But one thing is clear to me: R aims at people who know what they are doing. Absolutely. You can see this with standard output in R which is very minimalistic. You must ASK R what you want from it. SAS and SPSS put everything out. And therefore you need to know how to program in R to use it, really. But if you do, you feel bound and limited with SAS or SPSS. (comment by mocianmomo in response to SAS v. R: Ease of learning).

  6. SOFA Statistics uses Python for Scripting. Python is a language consciously designed to be easy to learn. Many statisticians find it a pleasure to work with Python but the same is not always true of the syntax of many statistics packages, especially those with lots of historical cruft.
  7. Example SOFA script

    Example SOFA script in Python

0.9.9 attractive new output styles; easier to change styles; UI improvements

Saturday, April 24th, 2010

Although this latest release has many, many enhancements and fixes (full details below), the most pleasing change for most users will probably be the availability of some attractive new output styles. It is also easier to select and apply them.

The 3 new styles are:

  • Grey Spirals
    Grey spirals demo

    Grey spirals demo

  • Lucid Spirals
    Lucid spirals demo

    Lucid spirals demo

  • Pebbles
    Pebbles demo

    Pebbles demo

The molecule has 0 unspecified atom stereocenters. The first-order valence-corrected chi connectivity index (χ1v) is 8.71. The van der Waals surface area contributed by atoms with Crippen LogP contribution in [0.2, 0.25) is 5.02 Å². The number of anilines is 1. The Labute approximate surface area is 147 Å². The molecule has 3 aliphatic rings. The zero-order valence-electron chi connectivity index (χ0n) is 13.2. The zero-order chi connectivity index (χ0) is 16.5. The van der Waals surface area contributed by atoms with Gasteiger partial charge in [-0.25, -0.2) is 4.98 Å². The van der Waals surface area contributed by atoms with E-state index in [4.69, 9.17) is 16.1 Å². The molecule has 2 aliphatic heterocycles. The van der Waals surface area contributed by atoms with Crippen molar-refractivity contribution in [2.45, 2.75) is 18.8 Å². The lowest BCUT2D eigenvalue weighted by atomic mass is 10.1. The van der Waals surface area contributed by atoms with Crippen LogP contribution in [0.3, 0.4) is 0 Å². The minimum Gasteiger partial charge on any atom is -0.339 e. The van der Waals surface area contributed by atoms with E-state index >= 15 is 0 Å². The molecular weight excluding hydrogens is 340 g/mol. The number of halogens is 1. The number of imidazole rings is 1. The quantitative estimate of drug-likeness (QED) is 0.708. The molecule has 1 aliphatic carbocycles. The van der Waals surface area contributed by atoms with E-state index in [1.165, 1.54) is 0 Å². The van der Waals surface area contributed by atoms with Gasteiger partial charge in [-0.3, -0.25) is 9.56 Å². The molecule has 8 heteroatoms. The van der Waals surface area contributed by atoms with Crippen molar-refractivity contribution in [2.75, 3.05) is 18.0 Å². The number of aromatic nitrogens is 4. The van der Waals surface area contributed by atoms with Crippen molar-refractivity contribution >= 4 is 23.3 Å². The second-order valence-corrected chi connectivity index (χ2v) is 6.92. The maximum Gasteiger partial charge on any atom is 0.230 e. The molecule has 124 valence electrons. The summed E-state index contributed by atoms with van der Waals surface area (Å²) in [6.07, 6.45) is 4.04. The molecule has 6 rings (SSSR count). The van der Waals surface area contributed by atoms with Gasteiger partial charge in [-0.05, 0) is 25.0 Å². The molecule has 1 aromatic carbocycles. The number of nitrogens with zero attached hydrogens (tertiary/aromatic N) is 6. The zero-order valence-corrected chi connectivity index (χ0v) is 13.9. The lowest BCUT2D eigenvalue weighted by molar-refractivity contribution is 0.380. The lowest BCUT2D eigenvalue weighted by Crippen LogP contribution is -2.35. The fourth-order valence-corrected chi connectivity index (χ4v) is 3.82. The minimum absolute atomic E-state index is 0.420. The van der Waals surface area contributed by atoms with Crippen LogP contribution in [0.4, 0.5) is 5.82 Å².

Output styles can be selected using a simple drop-down list.

Style selection

Style selection

The full list of new features is:

  • Added 3 attractive output styles – grey_spirals, lucid_spirals, and pebbles. These include background images.
  • Styles can be selected and changed much more easily.
  • Crosstabs with column totals and row percentages get a frequency in the total column even if frequency is not selected.
  • Customised waiting message when making report tables according to what is required e.g. “Add and configure column”.
  • Configuration settings (e.g. preferred output style) persist across all dialogs.
  • The last configured row summary measures are the default for any new variables added to the row summary report table.
  • The Expand button opens a much larger window to view content in.
  • Better display of html messages in report tables dialog.
  • Simplified standard names e.g. “SOFA_Default_db” became “sofa_db”.
  • Can resize some dialogs smaller than initial display size.
  • Application gives a useful error message, even if it fails very early.
  • Faster production of report tables by avoiding duplicate queries.
  • When adding row or col vars, can double click selections except for raw display tables or rows of row summary tables where still multichoice selections.
  • Removed windows manager close buttons from dialogs so program close buttons used instead.
  • Windows installer now installs Python 2.6.5 instead of 2.6.2.
  • Misc UI changes to make setting up MS connection details easier.

There have also been numerous bug fixes:

  • Debian package now uses desktop icon sofastats.desktop rather than sofa.desktop to prevent collision with sofa-apps.
  • Fixed bug when selecting default project to edit after having selected another. Would set proj dropdown to point to the first proj (more generally, the last one that was saved and was not read-only).